|Flood debris 20 feet above the floor of Red Slot.|
Some of the best hikes in guidebook author Michael Kelsey's books are long, meandering routes that string together many interesting gems that otherwise may not be worth a long hike. One of these routes that I recently completed is titled Johnson Hole Canyon & Trail, Asay Bench Trail & Canyon, the Red Slot, and Middle Deer Creek Canyon, in Kelsey's book covering the Paria River region. That's a mouthful of places most Colorado Plateau enthusiasts have never heard of (Deer Creek Canyon is the only place officially named on topographic maps--the others are either local or Kesley names), and the title doesn't even include all of the attractions along this approximately 20-mile jaunt into the heart of the Paria River canyon country.
Knowing this would take nearly every bit of daylight a mid-October day has, I decided to drive to and camp at the trailhead so I could get a crack-of-dawn start. Although Kelsey describes the maze of dirt roads leading from near Kodachrome Basin to the Johnson Hole trailhead as passable by a 2WD car in good conditions, with all of the big thunderstorms southern Utah had seen in previous weeks, I threw a shovel in the back of my Montero just in case.
Good choice. I ended up filling in three deep gashes cut across the road by heavy rains several days earlier.
A new moon and clear skies ensured I'd see every possible star on a clear and calm night.
As soon as it was light enough to see the berries on a nearby juniper, I started down the old Johnson Hole Canyon stock trail--a steep, sandy, and at times, ill-defined trail leading from Rock Springs Bench on top of the White Cliffs, 1000-vertical feet and about 4 miles down to the Paria River. Fresh scuffs from clambering hooves searching for traction on the steeply-tilted slabs of slickrock on the upper part of the trail made it obvious that this old trail is still used by brave stockmen today.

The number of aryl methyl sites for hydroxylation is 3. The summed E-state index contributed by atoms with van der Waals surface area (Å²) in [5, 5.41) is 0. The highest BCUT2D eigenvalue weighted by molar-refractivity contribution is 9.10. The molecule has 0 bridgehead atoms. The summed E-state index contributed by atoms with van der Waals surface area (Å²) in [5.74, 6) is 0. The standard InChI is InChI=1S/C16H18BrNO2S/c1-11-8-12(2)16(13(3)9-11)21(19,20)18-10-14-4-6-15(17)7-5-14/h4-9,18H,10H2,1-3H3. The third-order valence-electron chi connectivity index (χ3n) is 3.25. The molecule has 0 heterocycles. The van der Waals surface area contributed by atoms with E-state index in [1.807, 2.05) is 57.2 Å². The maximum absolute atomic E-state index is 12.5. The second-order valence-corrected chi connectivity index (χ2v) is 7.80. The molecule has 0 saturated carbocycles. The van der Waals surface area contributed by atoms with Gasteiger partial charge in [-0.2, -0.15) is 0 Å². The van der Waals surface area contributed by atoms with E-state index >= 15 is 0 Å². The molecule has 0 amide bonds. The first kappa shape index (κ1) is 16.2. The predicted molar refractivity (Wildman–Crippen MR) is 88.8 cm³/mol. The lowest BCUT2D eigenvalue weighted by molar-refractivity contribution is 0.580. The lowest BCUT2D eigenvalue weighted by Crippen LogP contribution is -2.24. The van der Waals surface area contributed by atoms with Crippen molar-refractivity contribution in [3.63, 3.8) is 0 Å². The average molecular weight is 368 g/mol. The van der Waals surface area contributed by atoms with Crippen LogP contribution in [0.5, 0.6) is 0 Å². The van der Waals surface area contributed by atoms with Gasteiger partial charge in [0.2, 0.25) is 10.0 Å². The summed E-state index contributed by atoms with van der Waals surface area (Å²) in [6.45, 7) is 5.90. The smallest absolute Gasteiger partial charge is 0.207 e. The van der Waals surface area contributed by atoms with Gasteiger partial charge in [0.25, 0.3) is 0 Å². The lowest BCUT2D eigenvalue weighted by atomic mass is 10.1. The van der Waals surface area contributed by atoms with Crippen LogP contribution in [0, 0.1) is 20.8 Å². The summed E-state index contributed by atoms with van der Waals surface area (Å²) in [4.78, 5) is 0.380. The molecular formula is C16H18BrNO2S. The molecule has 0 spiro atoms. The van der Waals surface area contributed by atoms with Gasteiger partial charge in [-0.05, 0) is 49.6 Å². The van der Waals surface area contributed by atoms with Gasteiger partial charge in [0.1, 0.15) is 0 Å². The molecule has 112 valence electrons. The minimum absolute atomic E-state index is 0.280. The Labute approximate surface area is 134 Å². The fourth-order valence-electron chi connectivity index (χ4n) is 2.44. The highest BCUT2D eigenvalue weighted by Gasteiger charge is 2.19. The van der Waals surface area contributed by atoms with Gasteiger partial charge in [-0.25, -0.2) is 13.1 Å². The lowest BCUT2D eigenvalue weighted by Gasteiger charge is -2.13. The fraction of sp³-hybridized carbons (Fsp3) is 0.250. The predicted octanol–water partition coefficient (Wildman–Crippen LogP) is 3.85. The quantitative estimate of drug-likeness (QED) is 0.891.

|This hike explores the Paria River and tributaries just downstream from where the Paria cuts through the White Cliffs.|
The trail drops into the dry wash flooring Johnson Hole Canyon (again, a local name), skirts around a couple of dryfalls, leaves the drainage, and descends an elevated sandy ridge that provides good views of the surrounding White Cliffs and, to the south, across the Deer Trails bench, and onto the distant but still dominant Mollies Nipple.
Just before reaching the Paria, a couple of short diversions off the trail were well worth the effort. First there is Balanced Rock just a few 100 yards off the trail to the south on a bench overlooking the river. There is no shortage of hoodoos and balanced boulders in this country, but this one really stands out. From some angles, the physics here really do seem impossible.
|The amazing Balanced Rock on a bench east of the Paria River.|
Another somewhat longer diversion off the trail to the north leads to what Kelsey calls the Red Slot, where the Johnson Hole Canyon wash cuts through red Navajo Sandstone. Although it only takes about 5 minutes to walk through the slot, its tall, sculpted crimson walls and snow-white sandy floor demand extra time for photography. The slot ends in a large, interesting grotto where you have a nice cross-section view of faults that have shattered and offset the sandstone.
|Red Slot portal.|
|White sand, washed down from the white Navajo higher upstream, adds stark contrast in the Red Slot.|
|Ducking under driftwood wedged tight in the Red Slot.|
|Dry fall and grotto impede progress up the Red Slot.|
|Lone Rock is one of the more prominent landmarks along the Paria River. The base of this rock is covered with old cowboy inscriptions.|